Do you consider yourself an artist?
I do consider it art. I just don’t work in a gallery setting. That’s not the path I took.
Where are you originally from?
I was born in Oregon and I grew up in California. I grew up in Fresno, California and went to school in Santa Cruz and then moved here while I was still in college basically.
How long have you been living in New York?
I moved here in ’94. After five years, it got a little easier. After 10 years, you kind of cross that threshold and you think, okay, all the stuff starts to come around and pay off a little bit. After 15, it does get a lot easier. This is the first apartment I’ve lived in that I don’t want to leave. Every other apartment I would decorate to tolerate it, but this one, you can start at a different place. It’s a beautiful place. I don’t really need to do much. Well, actually I did get rid of a lot of things that somebody else had done before I moved in just to make it more its original shell.
What do you like most about the city? What wouldn’t you be able to live without?
People. The intelligence and the excitement of people. I just love that there’s all these things happening: people making things, getting excited and having conversations about it. Just being around artists. I think New York is a really beautiful place. Just the weather and everything this month has been so beautiful. If I ever should get sick of people, I’ll move somewhere else to be around plants or something.
Do you go upstate?
Yeah. I spend time in the Hudson and Woodstock area up there.
Where do you get your furniture from?
From all over. Junk and antique stores, flea markets and I look on ebay. The modular Paul Cadovious shelving I have purchased from many different sources and cobbled it together. There is this shady guy in Long Island that I’ve noticed is selling individual pieces and I have bought some items from him to complete the office. But he’s kind of a creep.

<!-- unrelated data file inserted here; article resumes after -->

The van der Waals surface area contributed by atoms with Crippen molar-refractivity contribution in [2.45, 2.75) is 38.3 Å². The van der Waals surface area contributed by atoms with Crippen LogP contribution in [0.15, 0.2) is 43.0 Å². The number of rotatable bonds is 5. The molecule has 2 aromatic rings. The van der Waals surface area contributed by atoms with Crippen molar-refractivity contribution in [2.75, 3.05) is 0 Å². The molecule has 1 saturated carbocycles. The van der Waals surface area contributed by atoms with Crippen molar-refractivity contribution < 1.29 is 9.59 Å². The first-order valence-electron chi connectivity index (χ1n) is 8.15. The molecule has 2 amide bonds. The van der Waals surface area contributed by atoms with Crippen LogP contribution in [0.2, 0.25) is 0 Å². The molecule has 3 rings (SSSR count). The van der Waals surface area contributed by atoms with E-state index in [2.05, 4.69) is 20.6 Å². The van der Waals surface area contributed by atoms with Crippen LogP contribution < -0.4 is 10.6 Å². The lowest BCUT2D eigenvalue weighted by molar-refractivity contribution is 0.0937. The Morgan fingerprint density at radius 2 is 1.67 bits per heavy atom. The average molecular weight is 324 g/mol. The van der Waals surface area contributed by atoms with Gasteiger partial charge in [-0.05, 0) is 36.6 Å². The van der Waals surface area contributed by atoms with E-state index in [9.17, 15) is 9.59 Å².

How often do you close your curtains? This view is amazing.
In the summer, when it gets really hot in the daytime, we keep them closed. At night, the light is too beautiful. It keeps you totally connected to nature. I see the moon. I see the sunrise. I see the sunset. I enjoy seeing the light changing. It’s so easy in New York to forget we’re on the water. It’s a real gift. The woman who manages the building is a little bit of a matchmaker. I just had to tell her that I want to be in light. Before – my old studio was right by the Manhattan Bridge, in this otherwise crappy building with crappy landlords.
What do you know about this building?
It was built as a La Rosa pasta factory and apparently some of the cauldrons are still downstairs in the basement. There was also an illegal matzo factory in the basement.
How important is music to you?
Very. It was a neglected part of my life , at some point I just looked at my iTunes and realized I hated half the music that was on there. Especially when you’re working in a studio, you always need new stuff. So I enlisted a friend to be my musical coach. Since then I go to record stores in town and force myself to look for music seasonally and buy things I know nothing about. Actually, I like it so much now that I go on a monthly-basis to buy stacks of records and cds. I go to Other Music because I like the people who work there and they’re so very helpful. I usually am still too shy to talk to them, but I read their listings.
Do you like to cook?
Yeah. That is probably my lifelong art. I care about people’s experience and take hostessing very seriously. When I am working with a store it isn’t really that much of a difference. You’re giving somebody a good experience when they walk in to a place, helping them know their place, helping them understand what’s going on. Whenever I can, I have people over.
Thank you so much for the great afternoon and nice talk.
Go have a look at the website of Johanna for more info and work.
Photography: Grace Villamil